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12. Compare the developments in the political and social institutions of both eastern and western Europe.
Western Europe:•Feudalism → Decentralized •Allied with the Church → Pope has more power Eastern Europe:•Centralized oJustinian Code → Unified law •Emperor with absolute authority oMonopolized trade (Mediterranean) •Constant conflict between emperor and pope oExcommunication of each otheroCaesaropapism-Religious and political leader SocialWestern Europe:•Stratified social structure oKing - nobles - knights - serfs (each class dependent on others) oCode of chivalry •Christianity only unifying factor in a decentralized place •Patriarchal owomen appreciated for beauty oWomen given more power than before through the code of chivalry•Self-sufficient omanors otrade developing slowly among serf class Eastern Europe:•Religious wars w/ Islamic Empire oIslamic Empire constantly trying to invade - Byzantine slowly loses land oOttomans eventually conquer Constantinople •Patriarchal •Trade important oMediterranean trade oSilk Road in use oConstantinople is a center of trade13.Compare Japanese and European Feudalism European and Japanese feudalism both used a lord and retainer system. In Japan, the lord was known as the shogun. The retainers were known as the samurai. Both had a code of conduct (chivalry, bushido). Everybody had a social role and there was security. Comparison of Feudalism in Europe and JapanEuropeJapan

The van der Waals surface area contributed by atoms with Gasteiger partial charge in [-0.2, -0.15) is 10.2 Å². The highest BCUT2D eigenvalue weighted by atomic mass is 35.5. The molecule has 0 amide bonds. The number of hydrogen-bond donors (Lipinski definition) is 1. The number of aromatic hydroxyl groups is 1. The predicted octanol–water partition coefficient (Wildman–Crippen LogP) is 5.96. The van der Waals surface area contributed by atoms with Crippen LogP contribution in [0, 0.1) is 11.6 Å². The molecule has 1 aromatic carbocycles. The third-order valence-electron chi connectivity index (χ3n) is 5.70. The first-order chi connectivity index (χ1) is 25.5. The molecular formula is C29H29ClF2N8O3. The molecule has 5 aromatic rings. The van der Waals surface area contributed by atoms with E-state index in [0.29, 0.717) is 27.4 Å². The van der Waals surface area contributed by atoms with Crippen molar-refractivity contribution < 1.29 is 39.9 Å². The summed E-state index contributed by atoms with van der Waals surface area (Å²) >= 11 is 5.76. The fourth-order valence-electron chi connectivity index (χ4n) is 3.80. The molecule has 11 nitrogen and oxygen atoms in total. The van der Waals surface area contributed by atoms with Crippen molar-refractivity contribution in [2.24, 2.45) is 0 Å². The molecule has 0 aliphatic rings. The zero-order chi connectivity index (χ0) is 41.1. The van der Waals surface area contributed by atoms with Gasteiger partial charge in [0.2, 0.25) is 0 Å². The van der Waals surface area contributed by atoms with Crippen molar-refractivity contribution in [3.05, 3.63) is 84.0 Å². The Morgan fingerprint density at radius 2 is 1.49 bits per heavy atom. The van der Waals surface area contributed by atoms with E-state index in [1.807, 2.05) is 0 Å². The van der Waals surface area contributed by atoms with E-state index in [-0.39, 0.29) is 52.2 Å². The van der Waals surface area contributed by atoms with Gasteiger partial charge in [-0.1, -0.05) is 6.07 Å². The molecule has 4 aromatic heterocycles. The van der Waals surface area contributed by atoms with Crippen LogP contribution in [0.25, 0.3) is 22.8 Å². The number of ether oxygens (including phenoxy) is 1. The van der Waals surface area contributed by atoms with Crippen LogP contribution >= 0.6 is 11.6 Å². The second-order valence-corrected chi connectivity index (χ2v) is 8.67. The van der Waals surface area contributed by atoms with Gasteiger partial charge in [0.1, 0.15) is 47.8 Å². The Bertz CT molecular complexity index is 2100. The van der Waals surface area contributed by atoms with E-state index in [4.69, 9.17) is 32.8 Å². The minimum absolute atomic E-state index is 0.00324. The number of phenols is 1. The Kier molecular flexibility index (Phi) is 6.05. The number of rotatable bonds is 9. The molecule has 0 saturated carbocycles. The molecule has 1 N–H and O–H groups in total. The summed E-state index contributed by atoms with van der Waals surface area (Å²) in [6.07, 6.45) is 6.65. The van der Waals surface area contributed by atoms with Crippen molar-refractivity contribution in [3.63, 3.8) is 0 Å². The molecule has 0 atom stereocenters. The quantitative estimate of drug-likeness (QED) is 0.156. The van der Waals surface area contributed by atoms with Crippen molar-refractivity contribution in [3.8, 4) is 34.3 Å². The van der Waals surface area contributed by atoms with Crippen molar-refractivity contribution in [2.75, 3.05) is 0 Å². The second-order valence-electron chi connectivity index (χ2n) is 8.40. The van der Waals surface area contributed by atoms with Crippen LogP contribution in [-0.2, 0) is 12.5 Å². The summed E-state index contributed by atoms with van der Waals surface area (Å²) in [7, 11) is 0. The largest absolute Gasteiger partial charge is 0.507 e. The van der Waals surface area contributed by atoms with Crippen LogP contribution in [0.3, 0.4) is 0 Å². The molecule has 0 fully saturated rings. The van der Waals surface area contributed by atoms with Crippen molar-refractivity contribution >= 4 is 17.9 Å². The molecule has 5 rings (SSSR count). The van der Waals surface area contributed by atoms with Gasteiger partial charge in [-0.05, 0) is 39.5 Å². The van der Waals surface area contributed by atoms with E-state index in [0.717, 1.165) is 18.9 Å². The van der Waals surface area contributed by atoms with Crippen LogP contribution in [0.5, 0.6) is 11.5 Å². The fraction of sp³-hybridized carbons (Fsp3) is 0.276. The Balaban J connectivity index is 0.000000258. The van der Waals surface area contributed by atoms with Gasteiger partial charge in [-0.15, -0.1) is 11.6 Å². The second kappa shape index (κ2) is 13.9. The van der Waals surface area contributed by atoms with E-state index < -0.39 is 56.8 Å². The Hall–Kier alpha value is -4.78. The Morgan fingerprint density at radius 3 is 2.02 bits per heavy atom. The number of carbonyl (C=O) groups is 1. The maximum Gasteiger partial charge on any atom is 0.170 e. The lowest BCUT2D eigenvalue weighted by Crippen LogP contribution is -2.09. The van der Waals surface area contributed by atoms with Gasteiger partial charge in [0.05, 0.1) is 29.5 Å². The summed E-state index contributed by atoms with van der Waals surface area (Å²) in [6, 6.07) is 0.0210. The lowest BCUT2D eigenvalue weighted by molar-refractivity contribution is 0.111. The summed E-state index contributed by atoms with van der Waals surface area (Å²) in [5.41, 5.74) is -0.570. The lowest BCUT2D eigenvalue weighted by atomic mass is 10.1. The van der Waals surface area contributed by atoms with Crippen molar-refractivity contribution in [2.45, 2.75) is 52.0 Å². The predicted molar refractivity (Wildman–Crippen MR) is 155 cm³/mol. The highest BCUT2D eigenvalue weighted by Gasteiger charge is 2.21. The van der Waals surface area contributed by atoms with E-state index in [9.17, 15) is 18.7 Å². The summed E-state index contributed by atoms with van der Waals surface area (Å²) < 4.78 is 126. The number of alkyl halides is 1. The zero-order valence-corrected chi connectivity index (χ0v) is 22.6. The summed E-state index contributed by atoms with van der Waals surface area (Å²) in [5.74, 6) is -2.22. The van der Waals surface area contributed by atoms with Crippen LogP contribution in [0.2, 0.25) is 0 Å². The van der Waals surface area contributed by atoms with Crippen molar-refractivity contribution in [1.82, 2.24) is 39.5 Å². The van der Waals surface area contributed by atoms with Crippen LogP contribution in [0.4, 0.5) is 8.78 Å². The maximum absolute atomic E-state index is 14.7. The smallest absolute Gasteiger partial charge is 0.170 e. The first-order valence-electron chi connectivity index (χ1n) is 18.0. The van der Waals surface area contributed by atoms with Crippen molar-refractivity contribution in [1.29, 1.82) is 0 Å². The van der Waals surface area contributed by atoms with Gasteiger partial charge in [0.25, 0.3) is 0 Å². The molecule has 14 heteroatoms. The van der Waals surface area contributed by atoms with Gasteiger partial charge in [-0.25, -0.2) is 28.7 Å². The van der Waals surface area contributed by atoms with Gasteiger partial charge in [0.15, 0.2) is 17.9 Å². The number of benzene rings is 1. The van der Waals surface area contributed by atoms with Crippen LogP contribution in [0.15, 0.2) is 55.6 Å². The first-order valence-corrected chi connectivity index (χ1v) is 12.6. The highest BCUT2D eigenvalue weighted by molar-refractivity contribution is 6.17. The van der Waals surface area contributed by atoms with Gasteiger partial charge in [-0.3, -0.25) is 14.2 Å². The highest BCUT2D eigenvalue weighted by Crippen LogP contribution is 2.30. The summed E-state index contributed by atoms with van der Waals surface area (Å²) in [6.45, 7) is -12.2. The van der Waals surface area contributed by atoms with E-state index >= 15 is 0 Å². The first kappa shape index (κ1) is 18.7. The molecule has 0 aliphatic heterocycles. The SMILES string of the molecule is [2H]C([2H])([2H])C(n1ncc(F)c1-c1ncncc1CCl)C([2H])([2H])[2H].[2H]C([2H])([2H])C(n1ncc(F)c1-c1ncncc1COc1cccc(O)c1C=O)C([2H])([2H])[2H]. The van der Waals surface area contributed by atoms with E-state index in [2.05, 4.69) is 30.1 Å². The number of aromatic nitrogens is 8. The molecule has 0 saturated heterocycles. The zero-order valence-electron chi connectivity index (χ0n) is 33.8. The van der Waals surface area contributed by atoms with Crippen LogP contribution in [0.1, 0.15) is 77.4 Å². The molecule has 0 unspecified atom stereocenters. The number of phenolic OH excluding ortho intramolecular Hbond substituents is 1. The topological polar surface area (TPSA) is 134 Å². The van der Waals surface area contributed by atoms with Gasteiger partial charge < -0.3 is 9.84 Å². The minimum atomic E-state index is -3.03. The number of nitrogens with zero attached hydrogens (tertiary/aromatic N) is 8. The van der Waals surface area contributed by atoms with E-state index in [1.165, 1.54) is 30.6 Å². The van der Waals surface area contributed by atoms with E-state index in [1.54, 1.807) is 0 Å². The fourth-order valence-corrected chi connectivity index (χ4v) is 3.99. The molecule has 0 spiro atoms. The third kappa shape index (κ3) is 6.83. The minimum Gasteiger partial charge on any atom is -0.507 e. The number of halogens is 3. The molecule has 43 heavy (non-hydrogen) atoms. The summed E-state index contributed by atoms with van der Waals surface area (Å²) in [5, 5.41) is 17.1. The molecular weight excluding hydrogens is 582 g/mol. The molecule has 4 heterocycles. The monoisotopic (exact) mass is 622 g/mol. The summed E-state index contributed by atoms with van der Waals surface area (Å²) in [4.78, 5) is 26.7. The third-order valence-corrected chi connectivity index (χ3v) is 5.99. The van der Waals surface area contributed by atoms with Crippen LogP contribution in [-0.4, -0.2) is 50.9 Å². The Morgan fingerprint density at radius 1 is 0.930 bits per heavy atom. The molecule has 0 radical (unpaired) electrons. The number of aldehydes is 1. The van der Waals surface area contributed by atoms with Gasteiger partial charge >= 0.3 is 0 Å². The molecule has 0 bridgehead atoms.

Nobilityking, lord, lesser lordemperor, shogun, daimyoWarriorsknightssamuraiCode of conductchivalrybushidoEvolution•Both practices developed in response to the need for security and stability•everyone had well-defined social roles•helped preserve law and order14. Compare European and sub-Saharan African contacts with the Islamic WorldIslamic Contacts in Sub Saharan Africa:•Islam provided a political framework for trade and diplomacy over the eastern hemisphere from Africa to Southeast Asia; many diverse lands of varied culture thus became part of dar al Islam. •Logical/natural for Muslim traders of North Africa to trade across Sahara with Sub Saharan West Arica. •Established trading centers like Gao: copper, ironware, cotton textiles, salt, grain, carnelian beads traded. •Koumbi-Saleh: capital and principal site of Ghana; many qadisand scholars lived there. •Islam in West Africa: kings of Ghana converted: led to better relations with Muslim merchants; didn't impose Islam on their society though, and continued to observe traditional religious customs (magis, idols, etc). •Mansa Musa: ruled during the high point of Mali Empire from 1312-1337. Made famous pilgrimage to Mecca: he took Islam more seriously and established religious schools and sent students to study there.